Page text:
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Camden native receives top USACE engineering honor

Posted: April 10, 2017 6:32 p.m.
Updated: April 11, 2017 1:00 a.m.
U.S. Army photo by Mike A. Glash/

Camden native Maj. Jennifer Etters, operations officer, USACE-TAA, receives the U.S. Army Engineer Association’s de Fleury Medal from Lt. Gen. Todd Semonite (left), chief of Army engineers and commander, USACE headquarters; and Col. Jon Chytka, commander USACE-TAA, during a ceremony on Bagram Airfield in Afghanistan on April 7. The de Fleury Medal is one of the highest honors awarded by the USACE, representing long-term contributions to the U.S. Army Engineer Regiment.

Bagram Airfield, Afghanistan -- A Camden native currently deployed to Afghanistan received one of the highest honors bestowed within the U.S. Army Corps of Engineers (USACE) at a ceremony on Bagram Airfield on April 7.

According to a USACE press release, Maj. Jennifer Etters, who serves as the operations officer responsible for intelligence updates and protecting all the personnel for the USACE Transatlantic Afghanistan District (TAA), was presented with the Bronze Order of the de Fleury Medal by Lt. Gen. Todd Semonite, USACE commander and the Chief of Engineers.

“I was extremely surprised to learn I was being recognized with such a distinct honor,” Etters said. “The de Fleury medal means a great deal to the Army enlisted and officers, so I was honored to become part of the group of great engineers and supporters of the Engineer Regiment before me.” 

The de Fleury medal is named for French engineer Francois Louis Tesseidre de Fleury, who volunteered to serve with the Continental Army during the Revolutionary War. At the Battle of Stony Point, N.Y, in 1779, de Fleury was in command of a battalion of the 1st Regiment of the Corps of Light Infantry. He led an American charge up a rocky slope to retake the outpost on the point. The first over the wall, de Fleury rushed to flag pole, cutting the British colors from their staff, turning the tide of the battle. For his actions, the Continental Congress awarded a medal struck in de Fleury's honor. It is believed that the de Fleury Medal was the first Congressional Medal produced.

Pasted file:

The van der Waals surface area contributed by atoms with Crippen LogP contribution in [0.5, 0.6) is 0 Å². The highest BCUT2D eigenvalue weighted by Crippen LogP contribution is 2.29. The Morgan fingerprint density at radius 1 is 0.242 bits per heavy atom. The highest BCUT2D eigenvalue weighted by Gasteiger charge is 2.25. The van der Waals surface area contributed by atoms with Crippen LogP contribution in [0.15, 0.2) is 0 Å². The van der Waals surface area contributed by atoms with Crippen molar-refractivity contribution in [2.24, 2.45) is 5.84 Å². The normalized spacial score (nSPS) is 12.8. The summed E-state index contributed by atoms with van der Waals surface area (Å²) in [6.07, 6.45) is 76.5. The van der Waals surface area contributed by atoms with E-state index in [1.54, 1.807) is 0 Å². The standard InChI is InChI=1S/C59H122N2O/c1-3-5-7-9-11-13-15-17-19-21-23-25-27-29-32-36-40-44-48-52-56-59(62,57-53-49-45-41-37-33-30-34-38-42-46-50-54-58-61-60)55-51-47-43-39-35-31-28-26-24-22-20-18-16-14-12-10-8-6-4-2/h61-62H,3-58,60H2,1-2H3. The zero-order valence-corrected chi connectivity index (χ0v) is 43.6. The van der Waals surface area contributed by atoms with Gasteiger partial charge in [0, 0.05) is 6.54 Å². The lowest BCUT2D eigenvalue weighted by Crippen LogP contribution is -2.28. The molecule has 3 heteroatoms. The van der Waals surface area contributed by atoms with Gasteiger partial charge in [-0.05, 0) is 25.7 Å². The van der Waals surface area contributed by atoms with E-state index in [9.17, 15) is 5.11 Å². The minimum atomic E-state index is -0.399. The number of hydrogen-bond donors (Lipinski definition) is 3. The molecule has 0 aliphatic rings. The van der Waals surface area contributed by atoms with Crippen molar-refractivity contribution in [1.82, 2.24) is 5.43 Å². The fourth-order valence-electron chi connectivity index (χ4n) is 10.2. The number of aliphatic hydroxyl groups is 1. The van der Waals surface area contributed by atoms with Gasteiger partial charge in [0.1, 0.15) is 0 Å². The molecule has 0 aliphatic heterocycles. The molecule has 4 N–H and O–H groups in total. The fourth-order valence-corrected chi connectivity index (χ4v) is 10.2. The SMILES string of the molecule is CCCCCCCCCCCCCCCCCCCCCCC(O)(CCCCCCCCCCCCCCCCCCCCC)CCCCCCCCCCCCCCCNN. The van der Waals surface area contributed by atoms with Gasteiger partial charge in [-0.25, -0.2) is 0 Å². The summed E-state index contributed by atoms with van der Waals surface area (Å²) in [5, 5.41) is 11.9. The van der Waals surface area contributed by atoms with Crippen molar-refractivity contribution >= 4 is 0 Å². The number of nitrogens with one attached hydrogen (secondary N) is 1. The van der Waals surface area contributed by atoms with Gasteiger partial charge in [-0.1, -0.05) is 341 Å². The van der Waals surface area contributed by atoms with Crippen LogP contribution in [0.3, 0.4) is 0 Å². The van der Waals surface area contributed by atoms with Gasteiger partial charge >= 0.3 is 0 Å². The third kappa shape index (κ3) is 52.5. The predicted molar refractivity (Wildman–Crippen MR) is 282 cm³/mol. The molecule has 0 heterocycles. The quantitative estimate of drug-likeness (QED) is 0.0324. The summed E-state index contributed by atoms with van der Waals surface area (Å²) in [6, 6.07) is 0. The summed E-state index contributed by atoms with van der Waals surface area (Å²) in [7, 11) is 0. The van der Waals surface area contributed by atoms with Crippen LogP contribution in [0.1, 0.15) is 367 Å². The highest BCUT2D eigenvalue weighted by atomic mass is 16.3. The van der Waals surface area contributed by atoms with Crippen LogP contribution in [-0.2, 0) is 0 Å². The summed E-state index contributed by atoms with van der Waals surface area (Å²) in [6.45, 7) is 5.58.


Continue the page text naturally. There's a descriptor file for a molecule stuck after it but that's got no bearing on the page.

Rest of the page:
“This is really an honor that goes to every soldier and civilian I have served with,” Etters said. “I’ve been blessed to have the opportunity to serve our country alongside great Americans working to assist the Afghanistan people in rebuilding and developing their country.” 

This is the fourth deployment to a combat zone for the 1997 graduate of North Central High School in Kershaw County. Etters previously deployed to Iraq twice, and has one other deployment to Afghanistan to her credit. Her commander said Etters’ 16-year Army career embodies what the de Fleury symbolizes; a lifetime of service and significant contributions to the Engineer Regiment.

“Maj. Etters has demonstrated a high-degree of confidence, strong devotion to duty and country, and a keen interest in developing her subordinates that have clearly set the standard for her peers and subordinates to emulate,” said Col. Jon Chytka, USACE-TAA commander. 

Etters will redeploy next month and return to USACE headquarters in Washington, D.C., where she will be working for Lt. Gen. Semonite. 

“Sometimes in Afghanistan nothing is easy, nothing gets done on time and nothing happens the way you think it is going to happen. You can’t find a harder place to make things happen. Someone has to step up and slash through the BS and be able to accomplish the mission. Jen has been one of the great leaders to help cut through the BS to make TAA what it is today, one of our best engineer districts and an outstanding organization,” Semonite said. “I thank Jen for her aggressive leadership of continuing to try and take care of our people, while at the same time accomplishing the mission.” 

There are four levels of the de Fleury Medal: steel, bronze, silver and gold. Only one gold medal is awarded each year by the U.S. Army Chief of Engineers. 

USACE-TAA plans and executes a $1.2 billion construction program to support U.S. and coalition troops in Afghanistan, the Afghanistan National Defense and Security Forces, and the Afghanistan people.

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